After finishing the tournament on the St. Lawrence, I was glad to have an extra week off before our final Elite Tournament. The week off gave me an opportunity to drive to Connecticut and share a day on the water with the CFO of Smokey Mountain Snuff and avid bass fisherman Dan Calandro. Dan is a great guy to fish with and we shared quite a few good fishing stories. He is the only guy I know who has had two fires on his bass boat in the same day! Smokey Mountain Snuff is the leader in Tobacco-Free Snuff Products and I am lucky to be part of such a great organization.
The drive from Connecticut to Detroit wasn’t bad, and I had three days to rest and prepare for what was going to be the biggest battle of the season. With the points standings so tight going into the event, a good finish here would mean a year-end bonus for finishing in the top 50 in points and most importantly a berth into the Bass Master Classic. Lake St. Clair, Lake Erie and Lake Huron were all accessible waters for this event and all are known to get extremely rough when the wind kicks up. It was important to tighten every screw on the Nitro and make the same checks on the bolts holding the Mercury to the transom. One loose bolt or screw in the middle of Lake Erie could be a disaster…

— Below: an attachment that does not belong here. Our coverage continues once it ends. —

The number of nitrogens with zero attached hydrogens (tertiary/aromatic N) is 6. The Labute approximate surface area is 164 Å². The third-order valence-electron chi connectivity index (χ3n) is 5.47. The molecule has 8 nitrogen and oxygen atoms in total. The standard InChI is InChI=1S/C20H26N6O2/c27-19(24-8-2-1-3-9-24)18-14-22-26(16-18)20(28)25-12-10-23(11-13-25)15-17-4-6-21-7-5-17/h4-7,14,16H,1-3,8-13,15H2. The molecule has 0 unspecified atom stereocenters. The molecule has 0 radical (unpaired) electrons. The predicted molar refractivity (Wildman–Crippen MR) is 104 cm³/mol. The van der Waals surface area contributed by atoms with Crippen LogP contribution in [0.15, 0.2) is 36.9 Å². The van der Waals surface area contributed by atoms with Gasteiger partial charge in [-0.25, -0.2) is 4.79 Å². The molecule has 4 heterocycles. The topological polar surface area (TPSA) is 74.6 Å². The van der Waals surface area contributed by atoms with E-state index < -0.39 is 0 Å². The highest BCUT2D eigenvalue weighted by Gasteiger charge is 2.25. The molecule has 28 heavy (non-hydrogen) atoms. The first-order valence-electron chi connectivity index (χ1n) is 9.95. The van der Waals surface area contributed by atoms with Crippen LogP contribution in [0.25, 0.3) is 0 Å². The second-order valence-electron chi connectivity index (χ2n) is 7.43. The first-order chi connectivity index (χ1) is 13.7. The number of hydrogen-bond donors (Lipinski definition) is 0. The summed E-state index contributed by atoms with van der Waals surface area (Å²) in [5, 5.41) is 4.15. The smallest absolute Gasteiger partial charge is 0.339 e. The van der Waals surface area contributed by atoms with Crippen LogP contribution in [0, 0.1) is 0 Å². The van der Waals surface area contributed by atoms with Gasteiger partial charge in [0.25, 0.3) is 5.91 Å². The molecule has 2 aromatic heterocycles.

Without prior experience on the fishery, I had to go off internet research to make a game plan for practice. The last few years Lake St. Clair has been on fire, producing many of the tournament winning bags. St. Clair is pretty featureless, but with the amount of fish the lake holds, it is generally easier to locate fish on St. Clair than Erie or Huron. However, lately most of the bigger bags have come out of Lake Erie. The fish in St. Clair were exceptionally skinny and it was very difficult to catch much weight fishing “local” during our event (we launched out of St. Clair). I chose to spend my first practice day on Erie, as forecasts were calm and I like to swing for the fences on the first day of practice. By the end of the day, I had located a few high spots and boulder piles that held some three to four pound smallmouth. It felt like the area could produce 17-18 pounds on a good day, but didn’t have 20+ pound potential. Day’s two and three of practice; I tried to locate a school of good fish on Lake St. Clair and the Detroit River without much success. I caught quite a few small fish, but never found any groups of smallmouth over three pounds. It looked like it was going to be Erie or bust during the tournament.